Asus EAH4770 PCIe Graphics Card

Asus have long been a manufacturer of quality PC hardware and as they are partners to both ATI and NVidia they know a thing or too about making graphics cards. Today I will be sampling the entry level EAH4770 graphics card which is the first card in the ATI line to have a die shrink from 55nm to 40nm. This die shrink should prove to be more efficient and should also allow the GPU’s clockspeed to be increased. The EAH4770 also makes use of 512MB GDDR5 which will compliment the new core quite well.
The 4770 fills a gap in the market and nestles between the low end 4300 and the mid/high end 4850 card. Perhaps most interestingly, the RV740 core is not a chopped down GPU with laser cut traces, nor is it a lower clocked core from it’s more powerful brethren. The 4770 has the same amount of Unified shaders (640) as the 4830 GPU but has a much lower transistor count of 826 Million which will inevitably allow ATI to control production costs and thereby aim the card toward the budget conscious. As stated previously though, the die shrink has allowed ATI to increase the clockspeed significantly above the 4830’s 575MHz to a blistering 750MHz.

The following specification was taken directly from the Asus product page:
Graphics Engine ATI Radeon HD 4770
Bus Standard
PCI Express 2.0
Video Memory
DDR5 512MB
Engine Clock
750 MHz
Memory Clock
3.2 GHz ( 800 MHz DDR5 )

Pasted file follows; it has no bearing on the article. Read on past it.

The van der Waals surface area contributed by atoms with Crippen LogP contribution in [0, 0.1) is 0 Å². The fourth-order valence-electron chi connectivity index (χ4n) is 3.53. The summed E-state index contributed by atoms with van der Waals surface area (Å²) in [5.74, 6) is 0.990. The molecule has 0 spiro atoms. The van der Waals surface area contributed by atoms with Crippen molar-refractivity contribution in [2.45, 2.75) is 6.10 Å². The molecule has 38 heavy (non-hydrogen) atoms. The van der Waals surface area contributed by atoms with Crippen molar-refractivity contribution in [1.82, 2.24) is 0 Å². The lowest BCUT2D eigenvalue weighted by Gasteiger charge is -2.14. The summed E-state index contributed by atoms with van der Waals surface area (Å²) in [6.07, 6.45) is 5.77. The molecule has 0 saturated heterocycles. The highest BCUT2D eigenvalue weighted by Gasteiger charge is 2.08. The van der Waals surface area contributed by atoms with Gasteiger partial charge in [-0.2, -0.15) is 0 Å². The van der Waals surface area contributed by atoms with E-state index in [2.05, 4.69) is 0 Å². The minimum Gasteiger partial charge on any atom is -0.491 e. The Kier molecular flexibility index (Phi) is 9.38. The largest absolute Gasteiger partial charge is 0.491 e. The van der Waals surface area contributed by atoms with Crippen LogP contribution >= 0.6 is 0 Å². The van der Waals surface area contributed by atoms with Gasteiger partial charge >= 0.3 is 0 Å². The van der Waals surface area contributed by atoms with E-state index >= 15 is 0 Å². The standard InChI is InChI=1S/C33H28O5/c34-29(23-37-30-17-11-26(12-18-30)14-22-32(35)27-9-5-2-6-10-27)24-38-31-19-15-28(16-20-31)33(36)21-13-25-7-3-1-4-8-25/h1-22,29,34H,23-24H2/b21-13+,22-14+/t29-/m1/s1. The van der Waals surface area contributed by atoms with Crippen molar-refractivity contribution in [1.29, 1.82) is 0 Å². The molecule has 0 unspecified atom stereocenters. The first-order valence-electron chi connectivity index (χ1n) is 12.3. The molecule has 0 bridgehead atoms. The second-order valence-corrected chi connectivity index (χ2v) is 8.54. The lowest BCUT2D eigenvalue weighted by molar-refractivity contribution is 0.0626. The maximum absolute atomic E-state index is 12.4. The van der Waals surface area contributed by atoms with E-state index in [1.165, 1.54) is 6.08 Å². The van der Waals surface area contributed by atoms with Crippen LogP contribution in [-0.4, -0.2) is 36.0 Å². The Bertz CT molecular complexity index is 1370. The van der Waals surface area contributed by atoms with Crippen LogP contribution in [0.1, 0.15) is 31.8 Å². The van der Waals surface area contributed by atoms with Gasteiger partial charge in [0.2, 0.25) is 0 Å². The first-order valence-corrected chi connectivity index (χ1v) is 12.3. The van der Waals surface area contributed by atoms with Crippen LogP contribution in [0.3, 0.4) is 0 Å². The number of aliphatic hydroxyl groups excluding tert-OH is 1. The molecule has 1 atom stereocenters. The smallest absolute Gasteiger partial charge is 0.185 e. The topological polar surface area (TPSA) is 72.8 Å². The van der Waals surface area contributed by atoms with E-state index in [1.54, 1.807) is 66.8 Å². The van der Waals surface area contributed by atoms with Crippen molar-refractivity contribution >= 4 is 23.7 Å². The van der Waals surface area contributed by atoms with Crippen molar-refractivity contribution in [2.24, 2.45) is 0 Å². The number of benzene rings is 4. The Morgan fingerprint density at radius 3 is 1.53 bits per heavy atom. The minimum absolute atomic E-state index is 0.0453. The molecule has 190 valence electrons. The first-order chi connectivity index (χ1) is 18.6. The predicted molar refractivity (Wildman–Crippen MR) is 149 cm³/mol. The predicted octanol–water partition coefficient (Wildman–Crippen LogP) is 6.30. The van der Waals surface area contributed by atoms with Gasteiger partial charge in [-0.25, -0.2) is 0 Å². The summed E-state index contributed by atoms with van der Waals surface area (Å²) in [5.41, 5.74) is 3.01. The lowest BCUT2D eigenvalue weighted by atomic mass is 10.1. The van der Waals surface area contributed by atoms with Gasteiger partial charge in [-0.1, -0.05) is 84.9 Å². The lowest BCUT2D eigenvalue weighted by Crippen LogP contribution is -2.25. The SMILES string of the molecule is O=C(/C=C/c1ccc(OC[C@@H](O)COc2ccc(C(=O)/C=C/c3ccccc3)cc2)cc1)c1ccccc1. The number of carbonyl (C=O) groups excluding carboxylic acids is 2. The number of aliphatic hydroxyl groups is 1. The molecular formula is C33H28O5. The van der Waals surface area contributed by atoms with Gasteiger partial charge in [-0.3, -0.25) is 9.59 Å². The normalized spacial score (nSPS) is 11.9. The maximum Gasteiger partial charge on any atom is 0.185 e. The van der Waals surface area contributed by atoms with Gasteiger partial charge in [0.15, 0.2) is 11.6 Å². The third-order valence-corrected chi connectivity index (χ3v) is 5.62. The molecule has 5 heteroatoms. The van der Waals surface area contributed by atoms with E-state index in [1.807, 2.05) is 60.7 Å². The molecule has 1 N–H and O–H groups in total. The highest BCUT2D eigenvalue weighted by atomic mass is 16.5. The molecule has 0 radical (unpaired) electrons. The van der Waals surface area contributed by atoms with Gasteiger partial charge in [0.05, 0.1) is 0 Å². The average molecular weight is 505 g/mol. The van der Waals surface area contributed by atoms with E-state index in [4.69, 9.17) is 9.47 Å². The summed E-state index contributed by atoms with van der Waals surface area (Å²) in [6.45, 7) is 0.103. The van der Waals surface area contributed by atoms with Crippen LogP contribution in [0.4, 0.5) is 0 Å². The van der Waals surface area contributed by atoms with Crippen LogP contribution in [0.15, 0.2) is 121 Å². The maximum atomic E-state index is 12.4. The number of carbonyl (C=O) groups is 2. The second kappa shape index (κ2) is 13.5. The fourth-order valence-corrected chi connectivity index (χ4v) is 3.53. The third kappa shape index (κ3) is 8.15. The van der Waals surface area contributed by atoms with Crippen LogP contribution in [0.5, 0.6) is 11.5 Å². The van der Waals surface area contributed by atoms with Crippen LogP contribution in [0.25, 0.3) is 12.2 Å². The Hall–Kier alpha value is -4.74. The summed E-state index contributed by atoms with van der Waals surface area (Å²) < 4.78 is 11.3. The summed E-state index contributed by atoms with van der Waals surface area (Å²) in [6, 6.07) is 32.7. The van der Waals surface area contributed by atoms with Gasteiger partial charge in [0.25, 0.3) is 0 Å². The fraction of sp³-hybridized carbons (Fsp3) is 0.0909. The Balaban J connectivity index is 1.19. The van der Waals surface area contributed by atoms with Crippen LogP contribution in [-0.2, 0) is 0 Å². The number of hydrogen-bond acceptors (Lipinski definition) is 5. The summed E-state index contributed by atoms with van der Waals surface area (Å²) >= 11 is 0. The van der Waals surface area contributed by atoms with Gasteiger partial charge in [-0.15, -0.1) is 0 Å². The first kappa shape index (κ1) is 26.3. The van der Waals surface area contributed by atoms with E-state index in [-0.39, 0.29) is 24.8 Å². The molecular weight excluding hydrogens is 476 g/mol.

Memory Interface
DVI Max Resolution
2560 x 1600
D-Sub Output
Yes x 1 (via DVI to D-Sub adaptor x 1 )
DVI Output
Yes x 2 (DVI-I)
HDMI Output
Yes x 1 (via DVI to HDMI adaptor x 1 )
HDTV Output
(YPbPr) Yes
HDCP Support
Software Bundled
ASUS Utilities & Driver
What is intriguing, is the choice of memory controller, dropping down from the 256bit controller on the 4830 to a 128bit interface we find on the 4770. This has the inevitable drop in memory bandwidth from 57.6GB/s to 51.2GB/s. Thankfully AMD has specified the use of GDDR5 instead of the older GDDR3 which is much more commonplace in todays GPU market. This has allowed an 800MHz clock on the memory (3.2GHz effective) which goes some way to appease the cut in memory interface.
AMD have also done a good job (in theory) of dropping the power consumption of the RV740 to 80w instead of the 110w used on the 4830. This lower power draw will be examined later in the review but for now let’s take a look at the packaging and appearance of the Asus EAH4770…